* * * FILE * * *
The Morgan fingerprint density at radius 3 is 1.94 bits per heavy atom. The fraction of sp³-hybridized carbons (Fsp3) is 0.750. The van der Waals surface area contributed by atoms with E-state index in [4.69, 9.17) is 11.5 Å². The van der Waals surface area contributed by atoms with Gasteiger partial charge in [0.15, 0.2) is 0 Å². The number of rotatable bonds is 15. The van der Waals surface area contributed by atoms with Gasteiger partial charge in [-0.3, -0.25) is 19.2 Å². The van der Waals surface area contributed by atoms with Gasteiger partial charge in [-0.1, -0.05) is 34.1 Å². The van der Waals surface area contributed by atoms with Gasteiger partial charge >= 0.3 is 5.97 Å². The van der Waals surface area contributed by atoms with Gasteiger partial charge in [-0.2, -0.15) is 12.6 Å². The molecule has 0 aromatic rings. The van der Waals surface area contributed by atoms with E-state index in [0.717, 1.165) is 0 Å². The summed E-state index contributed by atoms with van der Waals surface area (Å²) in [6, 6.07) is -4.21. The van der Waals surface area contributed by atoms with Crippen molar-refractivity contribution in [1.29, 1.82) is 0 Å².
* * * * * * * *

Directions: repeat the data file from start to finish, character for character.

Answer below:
The Morgan fingerprint density at radius 3 is 1.94 bits per heavy atom. The fraction of sp³-hybridized carbons (Fsp3) is 0.750. The van der Waals surface area contributed by atoms with E-state index in [4.69, 9.17) is 11.5 Å². The van der Waals surface area contributed by atoms with Gasteiger partial charge in [0.15, 0.2) is 0 Å². The number of rotatable bonds is 15. The van der Waals surface area contributed by atoms with Gasteiger partial charge in [-0.3, -0.25) is 19.2 Å². The van der Waals surface area contributed by atoms with Gasteiger partial charge in [-0.1, -0.05) is 34.1 Å². The van der Waals surface area contributed by atoms with Gasteiger partial charge >= 0.3 is 5.97 Å². The van der Waals surface area contributed by atoms with Gasteiger partial charge in [-0.2, -0.15) is 12.6 Å². The molecule has 0 aromatic rings. The van der Waals surface area contributed by atoms with E-state index in [0.717, 1.165) is 0 Å². The summed E-state index contributed by atoms with van der Waals surface area (Å²) in [6, 6.07) is -4.21. The van der Waals surface area contributed by atoms with Crippen molar-refractivity contribution in [1.29, 1.82) is 0 Å².